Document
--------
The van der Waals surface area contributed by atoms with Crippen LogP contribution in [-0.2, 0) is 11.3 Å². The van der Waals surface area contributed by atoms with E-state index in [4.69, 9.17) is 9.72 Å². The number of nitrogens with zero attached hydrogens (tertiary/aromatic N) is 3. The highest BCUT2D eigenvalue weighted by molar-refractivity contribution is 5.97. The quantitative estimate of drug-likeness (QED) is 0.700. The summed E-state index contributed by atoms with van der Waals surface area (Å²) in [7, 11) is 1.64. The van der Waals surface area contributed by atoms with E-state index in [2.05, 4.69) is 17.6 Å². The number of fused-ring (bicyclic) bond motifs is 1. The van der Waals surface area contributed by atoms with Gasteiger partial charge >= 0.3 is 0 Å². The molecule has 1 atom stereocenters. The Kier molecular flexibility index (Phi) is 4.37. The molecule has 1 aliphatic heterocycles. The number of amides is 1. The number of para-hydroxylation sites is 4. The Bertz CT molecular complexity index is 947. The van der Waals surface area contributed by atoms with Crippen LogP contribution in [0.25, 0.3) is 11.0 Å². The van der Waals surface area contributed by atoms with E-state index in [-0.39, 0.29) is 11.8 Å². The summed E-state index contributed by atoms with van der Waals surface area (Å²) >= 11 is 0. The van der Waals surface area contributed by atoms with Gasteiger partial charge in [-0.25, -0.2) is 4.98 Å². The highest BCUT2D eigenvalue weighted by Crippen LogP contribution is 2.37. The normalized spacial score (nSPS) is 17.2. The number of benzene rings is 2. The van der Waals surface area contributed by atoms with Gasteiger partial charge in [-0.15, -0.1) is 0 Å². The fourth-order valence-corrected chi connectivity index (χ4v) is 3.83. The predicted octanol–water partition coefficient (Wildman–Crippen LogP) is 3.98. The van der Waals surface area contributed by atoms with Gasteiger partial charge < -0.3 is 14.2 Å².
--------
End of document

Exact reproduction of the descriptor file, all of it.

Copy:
The van der Waals surface area contributed by atoms with Crippen LogP contribution in [-0.2, 0) is 11.3 Å². The van der Waals surface area contributed by atoms with E-state index in [4.69, 9.17) is 9.72 Å². The number of nitrogens with zero attached hydrogens (tertiary/aromatic N) is 3. The highest BCUT2D eigenvalue weighted by molar-refractivity contribution is 5.97. The quantitative estimate of drug-likeness (QED) is 0.700. The summed E-state index contributed by atoms with van der Waals surface area (Å²) in [7, 11) is 1.64. The van der Waals surface area contributed by atoms with E-state index in [2.05, 4.69) is 17.6 Å². The number of fused-ring (bicyclic) bond motifs is 1. The van der Waals surface area contributed by atoms with Gasteiger partial charge >= 0.3 is 0 Å². The molecule has 1 atom stereocenters. The Kier molecular flexibility index (Phi) is 4.37. The molecule has 1 aliphatic heterocycles. The number of amides is 1. The number of para-hydroxylation sites is 4. The Bertz CT molecular complexity index is 947. The van der Waals surface area contributed by atoms with Crippen LogP contribution in [0.25, 0.3) is 11.0 Å². The van der Waals surface area contributed by atoms with E-state index in [-0.39, 0.29) is 11.8 Å². The summed E-state index contributed by atoms with van der Waals surface area (Å²) >= 11 is 0. The van der Waals surface area contributed by atoms with Gasteiger partial charge in [-0.25, -0.2) is 4.98 Å². The highest BCUT2D eigenvalue weighted by Crippen LogP contribution is 2.37. The normalized spacial score (nSPS) is 17.2. The number of benzene rings is 2. The van der Waals surface area contributed by atoms with Gasteiger partial charge in [-0.15, -0.1) is 0 Å². The fourth-order valence-corrected chi connectivity index (χ4v) is 3.83. The predicted octanol–water partition coefficient (Wildman–Crippen LogP) is 3.98. The van der Waals surface area contributed by atoms with Gasteiger partial charge < -0.3 is 14.2 Å².